Indonesia Raises Its Net Zero Ambition—Can It Be a Leader for Climate Commitments in Southeast Asia?

Workers at a hydrogen power plant in Indonesia monitoring operations.
Indonesia targets to reach net zero emissions by 2060 or sooner. Photo credit: ADB

This article is published in collaboration with Climateworks Centre.

Indonesia’s Long-Term Strategy for Low Carbon and Climate Resilience was officially submitted on 22 July 2021. The strategy describes climate change mitigation and adaptation pathways, as well as cross-cutting issues which are important to achieving climate targets laid out in the plan, such as a just transition, gender equality, attention to indigenous people, and the need for more international cooperation on technology and finance.

Grabbing the most attention are two much anticipated aspirations: the long-term strategy states that emissions from the nation will peak in 2030, and that Indonesia will reach net zero emissions by 2060 or sooner. This inclusion is a sign that Indonesia is capable of aiming higher and providing leadership in the Southeast Asia region. 

The speed of Indonesia’s journey in net zero aspiration is remarkable. Just last year, net zero was not a phrase heard on policymakers’ lips. But by the first quarter of 2021, there was a plan to target net zero emissions by 2070, accompanied by unofficial studies looking at achieving net zero by 2050, or even 2045. Many discussions, particularly among key ministries, have led to the bolder aspiration included in the recently released strategy. 

This swift increase in climate ambition involved a lot of background work and discussions, including by the ClimateWorks team in Indonesia. ClimateWorks supported the strategy process from October 2020 to January 2021—collaborating with 2050 Pathways Platform to support the Directorate of Mitigation at the Ministry of Environment and Forestry, under funding from the European Climate Foundation.


This year, ClimateWorks is continuing to support the raising of net zero ambition, collaborating with more organizations in the region and advising key stakeholders, including through our ASEAN Green Futures project with the Sustainable Development Solutions Network and Sunway University.

In Indonesia, ClimateWorks is proud to be collaborating with the Institute for Economic and Social Research and Institute for Sustainable Earth and Resources—both from the University of Indonesia, the Mandiri Institute, and United in Diversity. The multidisciplinary team is working to inform key decision makers on how Indonesia can accelerate its climate agenda to achieve sustainable development.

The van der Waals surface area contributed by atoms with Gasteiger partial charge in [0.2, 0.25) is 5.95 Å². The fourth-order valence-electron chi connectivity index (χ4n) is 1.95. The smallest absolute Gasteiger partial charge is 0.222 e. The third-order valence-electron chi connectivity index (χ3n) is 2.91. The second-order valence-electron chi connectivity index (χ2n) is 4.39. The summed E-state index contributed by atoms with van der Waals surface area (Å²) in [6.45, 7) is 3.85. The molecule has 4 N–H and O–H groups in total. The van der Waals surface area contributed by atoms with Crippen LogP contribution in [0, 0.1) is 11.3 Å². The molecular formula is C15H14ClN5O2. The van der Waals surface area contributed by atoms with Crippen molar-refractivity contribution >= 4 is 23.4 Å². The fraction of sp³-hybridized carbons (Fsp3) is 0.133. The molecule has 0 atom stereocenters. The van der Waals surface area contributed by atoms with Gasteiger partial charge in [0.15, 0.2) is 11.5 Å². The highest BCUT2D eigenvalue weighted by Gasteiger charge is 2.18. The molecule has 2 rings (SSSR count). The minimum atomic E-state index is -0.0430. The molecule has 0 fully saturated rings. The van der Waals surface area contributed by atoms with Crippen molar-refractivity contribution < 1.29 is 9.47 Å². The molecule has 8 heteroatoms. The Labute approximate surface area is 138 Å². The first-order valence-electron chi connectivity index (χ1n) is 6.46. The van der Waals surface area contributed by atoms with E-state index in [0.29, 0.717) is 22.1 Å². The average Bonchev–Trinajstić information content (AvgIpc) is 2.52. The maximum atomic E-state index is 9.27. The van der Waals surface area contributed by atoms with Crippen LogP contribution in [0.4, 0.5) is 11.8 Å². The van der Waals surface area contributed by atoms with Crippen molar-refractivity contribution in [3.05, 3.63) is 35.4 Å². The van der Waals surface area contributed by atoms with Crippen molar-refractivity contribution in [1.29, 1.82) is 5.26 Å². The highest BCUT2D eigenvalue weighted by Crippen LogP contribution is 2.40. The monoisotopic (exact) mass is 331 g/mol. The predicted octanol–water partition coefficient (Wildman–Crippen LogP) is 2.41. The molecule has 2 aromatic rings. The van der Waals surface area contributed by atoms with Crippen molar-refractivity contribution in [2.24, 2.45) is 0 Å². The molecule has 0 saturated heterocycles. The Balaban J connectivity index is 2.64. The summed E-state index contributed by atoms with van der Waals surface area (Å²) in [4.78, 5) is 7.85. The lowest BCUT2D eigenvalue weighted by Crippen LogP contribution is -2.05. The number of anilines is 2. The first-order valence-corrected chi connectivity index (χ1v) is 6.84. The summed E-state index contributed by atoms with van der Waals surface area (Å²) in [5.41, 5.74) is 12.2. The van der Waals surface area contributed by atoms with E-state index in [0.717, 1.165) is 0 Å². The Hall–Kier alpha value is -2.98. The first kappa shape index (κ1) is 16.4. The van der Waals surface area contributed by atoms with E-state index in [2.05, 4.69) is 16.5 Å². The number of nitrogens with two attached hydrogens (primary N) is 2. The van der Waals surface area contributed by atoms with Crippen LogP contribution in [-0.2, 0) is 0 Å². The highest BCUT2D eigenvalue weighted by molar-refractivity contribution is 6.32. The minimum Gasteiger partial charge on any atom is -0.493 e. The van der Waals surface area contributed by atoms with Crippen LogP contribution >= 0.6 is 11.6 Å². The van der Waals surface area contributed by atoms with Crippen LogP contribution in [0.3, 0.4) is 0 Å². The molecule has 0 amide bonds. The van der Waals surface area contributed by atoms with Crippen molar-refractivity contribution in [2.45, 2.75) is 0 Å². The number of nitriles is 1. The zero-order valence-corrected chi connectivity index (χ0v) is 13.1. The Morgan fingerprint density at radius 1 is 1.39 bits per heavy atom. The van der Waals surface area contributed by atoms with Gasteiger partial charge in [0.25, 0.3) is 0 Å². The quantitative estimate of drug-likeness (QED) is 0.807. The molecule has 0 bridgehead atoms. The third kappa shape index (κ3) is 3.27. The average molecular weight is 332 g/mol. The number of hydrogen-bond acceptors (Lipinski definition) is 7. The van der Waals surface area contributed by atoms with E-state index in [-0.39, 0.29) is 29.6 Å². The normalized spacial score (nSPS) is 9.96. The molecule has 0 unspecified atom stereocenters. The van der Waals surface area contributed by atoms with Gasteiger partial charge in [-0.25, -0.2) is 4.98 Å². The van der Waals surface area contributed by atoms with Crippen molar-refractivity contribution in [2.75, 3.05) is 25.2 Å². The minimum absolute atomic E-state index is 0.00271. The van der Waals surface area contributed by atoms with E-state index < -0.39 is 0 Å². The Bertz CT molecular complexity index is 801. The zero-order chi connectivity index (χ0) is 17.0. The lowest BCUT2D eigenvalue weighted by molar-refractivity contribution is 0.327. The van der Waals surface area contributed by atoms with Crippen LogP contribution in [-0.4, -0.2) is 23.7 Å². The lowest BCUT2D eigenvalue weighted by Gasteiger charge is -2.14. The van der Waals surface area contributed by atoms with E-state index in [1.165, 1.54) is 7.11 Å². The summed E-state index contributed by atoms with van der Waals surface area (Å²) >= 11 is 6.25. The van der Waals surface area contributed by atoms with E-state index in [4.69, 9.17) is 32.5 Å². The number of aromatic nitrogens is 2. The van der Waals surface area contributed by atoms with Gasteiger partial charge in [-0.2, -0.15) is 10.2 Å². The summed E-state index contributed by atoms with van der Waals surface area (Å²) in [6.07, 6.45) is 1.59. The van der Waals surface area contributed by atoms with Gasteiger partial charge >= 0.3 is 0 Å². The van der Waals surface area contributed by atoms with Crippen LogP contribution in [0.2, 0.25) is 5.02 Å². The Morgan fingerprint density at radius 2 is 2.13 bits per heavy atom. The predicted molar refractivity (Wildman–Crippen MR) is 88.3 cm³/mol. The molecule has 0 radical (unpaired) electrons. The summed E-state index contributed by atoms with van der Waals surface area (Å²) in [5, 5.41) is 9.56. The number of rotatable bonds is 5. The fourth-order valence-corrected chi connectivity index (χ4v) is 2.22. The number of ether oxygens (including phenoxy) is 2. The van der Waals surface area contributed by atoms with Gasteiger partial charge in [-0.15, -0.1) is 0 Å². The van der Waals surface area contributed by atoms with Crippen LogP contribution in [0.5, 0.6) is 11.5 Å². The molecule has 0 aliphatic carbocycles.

ClimateWorks facilitates progressive discussions and compiles findings about how ASEAN countries can bring their climate and economic development aspirations to a global audience. 


The Institute for Economic and Social Research, with input from the other collaborators, has highlighted recommendations to ensure Indonesia benefits from a stronger climate commitment and actions. 

Firstly, ahead of G20 leadership next year and ASEAN leadership in 2023, Indonesia can initiate and take a leading role among ASEAN countries to set regional targets, collaborate, and increase commitment for more decisive climate action. By taking this position, Indonesia can promote regional collaboration by increasing ASEAN’s participation in global value chains for goods and services that drive green economic recoveries, such as electric vehicles (EVs) and battery electric vehicles. Indonesia can also promote collaboration to expand multilateral electricity trading in the region, while increasing its capacity to absorb renewable energy through the ASEAN power grid. 

Secondly, at the national level Indonesia can build off of current momentum to improve coordination of net zero targets and other establishment of domestic green policies. There are several areas Indonesia can step up its efforts, including the following, and many more: 

  • implementing a coal phase-out program
  • ensuring a just transition in the decarbonization process
  • establishing carbon pricing policy and emission trading system with a view to implement it internationally 
  • optimizing the potential carbon sink especially from coastal and ocean ecosystems
  • implementing a circular economy in waste management (including trials of environmental tax to non-recycled products)
  • exploring research and development in green hydrogen technology and use.

Indonesia can use its success in any of these areas to share lessons of how an emerging economy can commit to an ambitious climate target and come out as a winner, and hopefully motivate its peers to undergo a similar transition. 

This article was first published by ClimateWorks Australia, now Climateworks Centre, on 8 August 2021.

 Guntur Sutiyono is ClimateWorks' country lead for Indonesia.